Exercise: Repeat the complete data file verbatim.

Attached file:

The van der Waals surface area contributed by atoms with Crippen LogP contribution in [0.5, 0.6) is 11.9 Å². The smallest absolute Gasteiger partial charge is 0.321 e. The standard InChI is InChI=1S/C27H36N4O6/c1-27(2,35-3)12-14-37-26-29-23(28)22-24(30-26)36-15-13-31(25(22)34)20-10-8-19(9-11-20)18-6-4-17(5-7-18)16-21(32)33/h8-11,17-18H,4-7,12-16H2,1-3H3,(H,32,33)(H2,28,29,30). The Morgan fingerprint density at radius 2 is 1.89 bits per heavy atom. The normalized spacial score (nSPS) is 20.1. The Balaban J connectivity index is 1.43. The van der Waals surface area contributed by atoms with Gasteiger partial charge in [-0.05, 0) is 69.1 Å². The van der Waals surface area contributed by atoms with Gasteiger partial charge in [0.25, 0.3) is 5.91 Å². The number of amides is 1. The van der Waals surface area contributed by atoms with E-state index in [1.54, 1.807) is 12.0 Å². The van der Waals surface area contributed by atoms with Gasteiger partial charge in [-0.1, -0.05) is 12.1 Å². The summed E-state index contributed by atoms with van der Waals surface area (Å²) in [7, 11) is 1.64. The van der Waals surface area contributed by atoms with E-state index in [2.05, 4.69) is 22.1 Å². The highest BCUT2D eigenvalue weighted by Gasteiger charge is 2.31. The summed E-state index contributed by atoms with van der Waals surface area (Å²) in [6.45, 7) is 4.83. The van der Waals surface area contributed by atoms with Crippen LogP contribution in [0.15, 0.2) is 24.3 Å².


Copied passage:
The van der Waals surface area contributed by atoms with Crippen LogP contribution in [0.5, 0.6) is 11.9 Å². The smallest absolute Gasteiger partial charge is 0.321 e. The standard InChI is InChI=1S/C27H36N4O6/c1-27(2,35-3)12-14-37-26-29-23(28)22-24(30-26)36-15-13-31(25(22)34)20-10-8-19(9-11-20)18-6-4-17(5-7-18)16-21(32)33/h8-11,17-18H,4-7,12-16H2,1-3H3,(H,32,33)(H2,28,29,30). The Morgan fingerprint density at radius 2 is 1.89 bits per heavy atom. The normalized spacial score (nSPS) is 20.1. The Balaban J connectivity index is 1.43. The van der Waals surface area contributed by atoms with Gasteiger partial charge in [-0.05, 0) is 69.1 Å². The van der Waals surface area contributed by atoms with Gasteiger partial charge in [0.25, 0.3) is 5.91 Å². The number of amides is 1. The van der Waals surface area contributed by atoms with E-state index in [1.54, 1.807) is 12.0 Å². The van der Waals surface area contributed by atoms with Gasteiger partial charge in [-0.1, -0.05) is 12.1 Å². The summed E-state index contributed by atoms with van der Waals surface area (Å²) in [7, 11) is 1.64. The van der Waals surface area contributed by atoms with E-state index in [2.05, 4.69) is 22.1 Å². The highest BCUT2D eigenvalue weighted by Gasteiger charge is 2.31. The summed E-state index contributed by atoms with van der Waals surface area (Å²) in [6.45, 7) is 4.83. The van der Waals surface area contributed by atoms with Crippen LogP contribution in [0.15, 0.2) is 24.3 Å².